Soon the jaw dropping vista has ceased, and Jack finds himself in the Medical Pavilion, with a very Irish man called Atlas speaking to him over radio. As it turns out, this hidden city of complete freedom didn’t work out too well, Andrew Ryan went mad and the populace got so jacked up on drugs they now attack anything on sight. And the drugs give you magic powers, or Plasmids, such as Incinerate and Winter Blast which..incinerates and freezes. As any sensible visitor to a strange city filled with insane drug addicts, Jack picks up the closest syringe and injects himself, thus giving him the ability to throw electric bolts. Using a Plasmid requires Eve (aka Generic Mana), which you pick up along with health packs along the journey.



    Don't do drugs kids. Don't be Jack.


    However, Jack’s arsenal is not limited to Plasmids, he has more conventional weapons as well. These include a wrench (for violently beating the drug addicts to death with), a revolver, shotgun, machinegun, flamethrower, crossbow and camera. The camera obviously doesn’t hurt enemies, but you can capture them posing scenes such as “violently trying to beat jack to death with a wrench” or “shooting at Jack” for research purposes. Doing this enough will result in a bonus to the damage you deal to the type of enemy you have photographed.

    Unfortunately the combat mechanics are not always as refined as you would like them to be. For example, you need to manually switch between using Plasmids and guns, which feels clumsy at first but you get used to it over time. And trying to balance shooting, temporarily disabling enemies with a plasmid and hacking can be very stressful if you find yourself in a bad situation, when your ammo is low and Eve is running out. Thankfully if you die, there is not only manual saving, but also a sort of checkpoint called Vita Chambers, that will restore your dead body to life again. Why? What is the in-universe explanation for this magical contraption that cheats death? There isn’t one! And it actually doesn’t benefit you to use it too much, as you’ll have lost all the ammo you shot, all the Eve you used and all the health packs you tried to save yourself with. Of course the enemies you killed will be dead, but I always found it easier to reload an earlier save and try again instead of using the Vita Chambers (which can be turned off).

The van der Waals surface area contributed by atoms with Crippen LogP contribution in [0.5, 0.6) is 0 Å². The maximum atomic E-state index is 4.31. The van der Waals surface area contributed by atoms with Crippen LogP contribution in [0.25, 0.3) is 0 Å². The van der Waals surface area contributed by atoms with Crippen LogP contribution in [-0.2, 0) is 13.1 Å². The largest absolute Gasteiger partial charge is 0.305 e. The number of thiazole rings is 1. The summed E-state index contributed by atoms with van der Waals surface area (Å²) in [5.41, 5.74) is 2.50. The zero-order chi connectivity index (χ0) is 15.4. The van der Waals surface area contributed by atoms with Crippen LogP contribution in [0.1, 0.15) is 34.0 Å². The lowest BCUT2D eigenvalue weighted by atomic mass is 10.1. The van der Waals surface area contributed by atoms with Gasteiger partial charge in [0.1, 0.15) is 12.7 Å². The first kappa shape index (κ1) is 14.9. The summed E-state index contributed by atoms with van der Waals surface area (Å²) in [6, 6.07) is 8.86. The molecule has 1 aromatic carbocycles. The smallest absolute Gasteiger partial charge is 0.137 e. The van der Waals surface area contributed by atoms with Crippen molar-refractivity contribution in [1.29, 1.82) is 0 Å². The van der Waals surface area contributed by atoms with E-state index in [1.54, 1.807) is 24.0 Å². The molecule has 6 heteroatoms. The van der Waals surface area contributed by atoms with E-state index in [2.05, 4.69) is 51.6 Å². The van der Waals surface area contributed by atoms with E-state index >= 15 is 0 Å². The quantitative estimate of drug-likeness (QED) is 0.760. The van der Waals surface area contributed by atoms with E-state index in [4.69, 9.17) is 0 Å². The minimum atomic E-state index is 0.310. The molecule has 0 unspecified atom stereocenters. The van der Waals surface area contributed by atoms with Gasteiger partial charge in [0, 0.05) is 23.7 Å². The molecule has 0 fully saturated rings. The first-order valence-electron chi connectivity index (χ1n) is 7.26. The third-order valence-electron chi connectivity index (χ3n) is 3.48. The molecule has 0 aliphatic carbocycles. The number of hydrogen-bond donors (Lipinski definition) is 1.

THE BEES, THE BEEEEEES


    As I mentioned earlier Plasmids require Eve; and where there is Eve, there must be Adam. Adam is the currency used to purchase and upgrade the active Plasmids, and other passive traits. Spread around every level of Bioshock are Little Sisters, genetically modified children, whose sole purpose it is to harvest Adam from the several corpses spread around Rapture. To protect them are the Big Daddies, genetically modified men clad in Victorian diving suits and armed with horrific drills whose sole purpose it is to defend the Little Sisters. Here is where the morality of the game comes in. When you first run into a Little Sister and Big Daddy, Atlas tells you to kill the child’s defender and harvest the Little Sister for a lot of Adam, which will allow you to upgrade several abilities at once. Here you are introduced to Tenendaum, who tells you you can exorcise the Little Sisters instead (the Big Daddy still has to bite the bullet though) in return for a little Adam, but with the promise of greater rewards later. When the choice is to kill a child or not kill a child, the choice came pretty naturally to me, and I only harvested one Little Sister because Atlas insisted. Even when you are merciful it is quite a horrific scene though, with the Sister screaming “No, no no no!” as your hand rests on the side of her head. If you kill her, she turns into a slug.